Margot Fassler, Keough-Hesburgh Professor of Music History and Liturgy and co-director of the Master of Sacred Music program at the University of Notre Dame, has won the biennial ACE/Mercers’ International Book Award.
The award from Art and Christianity Enquiry (ACE) recognizes Fassler’s 2010 book “The Virgin of Chartres: Making History Through Liturgy and the Arts” as “an outstanding contribution to the dialogue between religious faith and the visual arts.”
A detailed history of the Cathedral of Our Lady of Chartres in France, the book draws on local histories, letters, obituaries, chants, liturgical sources and reports of miracles to explore the cult of the Virgin of Chartres and its development in the 11th and 12th centuries. The book offers a detailed study of the West façade, interpreting the art in the context of liturgical and musical understandings.
“I was shocked to be a finalist, let alone to win, and very, very grateful,” Fassler says of the award, which she hopes will encourage more scholars to invest time in interdisciplinary research.
“There are no shortcuts,” she says. “You have to learn another field, and then you have to learn how to combine knowledge from two fields in creative yet responsible ways.”
Fassler says her inspiration for “The Virgin of Chartres” stemmed from an earlier book she wrote on the music and liturgy of the Abbey of St. Victor in France. The abbey was destroyed during the French Revolution, and Fassler says she was heartbroken that she could not personally experience the beauty of a place she had come to know and love through her research.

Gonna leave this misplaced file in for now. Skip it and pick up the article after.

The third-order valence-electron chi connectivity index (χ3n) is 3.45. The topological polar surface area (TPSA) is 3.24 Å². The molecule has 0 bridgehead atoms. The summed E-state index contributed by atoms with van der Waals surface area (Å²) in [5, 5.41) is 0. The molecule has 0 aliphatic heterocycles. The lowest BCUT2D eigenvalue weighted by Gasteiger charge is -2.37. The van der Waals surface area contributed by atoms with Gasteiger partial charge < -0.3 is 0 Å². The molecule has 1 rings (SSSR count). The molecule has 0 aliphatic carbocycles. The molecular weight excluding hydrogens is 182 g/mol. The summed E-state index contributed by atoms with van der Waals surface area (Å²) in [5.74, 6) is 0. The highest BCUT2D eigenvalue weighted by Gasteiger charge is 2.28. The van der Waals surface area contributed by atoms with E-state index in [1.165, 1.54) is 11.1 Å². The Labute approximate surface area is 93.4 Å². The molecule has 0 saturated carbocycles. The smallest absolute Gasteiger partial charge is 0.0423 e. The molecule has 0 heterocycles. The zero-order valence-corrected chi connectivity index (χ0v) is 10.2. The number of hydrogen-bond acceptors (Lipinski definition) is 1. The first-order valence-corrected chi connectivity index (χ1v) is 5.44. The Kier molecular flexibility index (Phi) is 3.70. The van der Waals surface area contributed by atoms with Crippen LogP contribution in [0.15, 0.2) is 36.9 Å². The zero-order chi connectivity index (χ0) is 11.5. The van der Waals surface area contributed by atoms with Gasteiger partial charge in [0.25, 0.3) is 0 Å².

For subsequent work, Fassler looked for inspiration among buildings she could visit in person. She says she was immediately taken with Our Lady of Chartres, which has a magnificent 12th-century façade that incorporates sculpture and glass.
“I was very powerfully drawn into the ways that the music I knew would sound in my head when I looked at the art,” Fassler says of the cathedral. “Of course, it is designed to stimulate the memory, to make the glass and sculpture sound. The brilliant ways the exegetical understandings are embodied in the portal, with various uses of perspective, still continue to amaze me after all these years.
“I think the most surprising thing of all was realizing, about three years into the book, that the arts and related music constituted a giant history-making enterprise and that the identity of a community depended on knowing it, on learning to negotiate its meanings.”
“Over the last 15 years, I have become increasingly interested in the intersection of music and art in a liturgical context,” she says. “Although I always focus on music, I am a committed interdisciplinarian. I work on music, religion and art—and I make documentary films for teaching about these subjects.”
Currently, Fassler is completing work on a textbook and a companion guide on medieval music, as well as a book on Hildegard of Bingen, which will include digital modeling, and bringing her compositions and the illuminations for one of her treatises together in an interdisciplinary study. “She demonstrates the importance of music as a theological discipline.”
Fassler is also organizing two conferences, one at the Notre Dame Centre in London, which will focus on the cantor-historian in the Middle Ages, and another featuring the compositions of James MacMillan, who will be in residence on Notre Dame’s main campus for the Feast of the Holy Cross and the Seven Sorrows in September.
Over spring break, she is escorting a class of Notre Dame undergraduate students to Chartres to learn more about the cathedral, the people and processes of reading the arts theologically.
Originally published by al.nd.edu on December 22, 2011.at